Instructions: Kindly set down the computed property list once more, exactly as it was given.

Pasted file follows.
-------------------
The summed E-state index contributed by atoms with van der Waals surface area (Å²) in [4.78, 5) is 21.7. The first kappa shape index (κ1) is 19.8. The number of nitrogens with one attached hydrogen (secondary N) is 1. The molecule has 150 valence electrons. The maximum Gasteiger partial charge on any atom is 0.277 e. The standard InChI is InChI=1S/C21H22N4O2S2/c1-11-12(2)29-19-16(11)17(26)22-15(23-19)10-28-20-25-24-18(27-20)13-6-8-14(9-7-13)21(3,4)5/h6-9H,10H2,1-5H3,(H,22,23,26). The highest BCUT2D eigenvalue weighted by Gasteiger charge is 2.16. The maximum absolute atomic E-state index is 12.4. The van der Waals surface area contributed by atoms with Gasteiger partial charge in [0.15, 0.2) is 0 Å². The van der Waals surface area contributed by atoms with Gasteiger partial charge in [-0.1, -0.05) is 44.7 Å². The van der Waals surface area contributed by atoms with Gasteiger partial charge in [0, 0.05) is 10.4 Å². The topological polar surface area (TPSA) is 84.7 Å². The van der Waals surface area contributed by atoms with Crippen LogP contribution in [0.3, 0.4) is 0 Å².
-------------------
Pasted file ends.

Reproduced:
The summed E-state index contributed by atoms with van der Waals surface area (Å²) in [4.78, 5) is 21.7. The first kappa shape index (κ1) is 19.8. The number of nitrogens with one attached hydrogen (secondary N) is 1. The molecule has 150 valence electrons. The maximum Gasteiger partial charge on any atom is 0.277 e. The standard InChI is InChI=1S/C21H22N4O2S2/c1-11-12(2)29-19-16(11)17(26)22-15(23-19)10-28-20-25-24-18(27-20)13-6-8-14(9-7-13)21(3,4)5/h6-9H,10H2,1-5H3,(H,22,23,26). The highest BCUT2D eigenvalue weighted by Gasteiger charge is 2.16. The maximum absolute atomic E-state index is 12.4. The van der Waals surface area contributed by atoms with Gasteiger partial charge in [0.15, 0.2) is 0 Å². The van der Waals surface area contributed by atoms with Gasteiger partial charge in [-0.1, -0.05) is 44.7 Å². The van der Waals surface area contributed by atoms with Gasteiger partial charge in [0, 0.05) is 10.4 Å². The topological polar surface area (TPSA) is 84.7 Å². The van der Waals surface area contributed by atoms with Crippen LogP contribution in [0.3, 0.4) is 0 Å².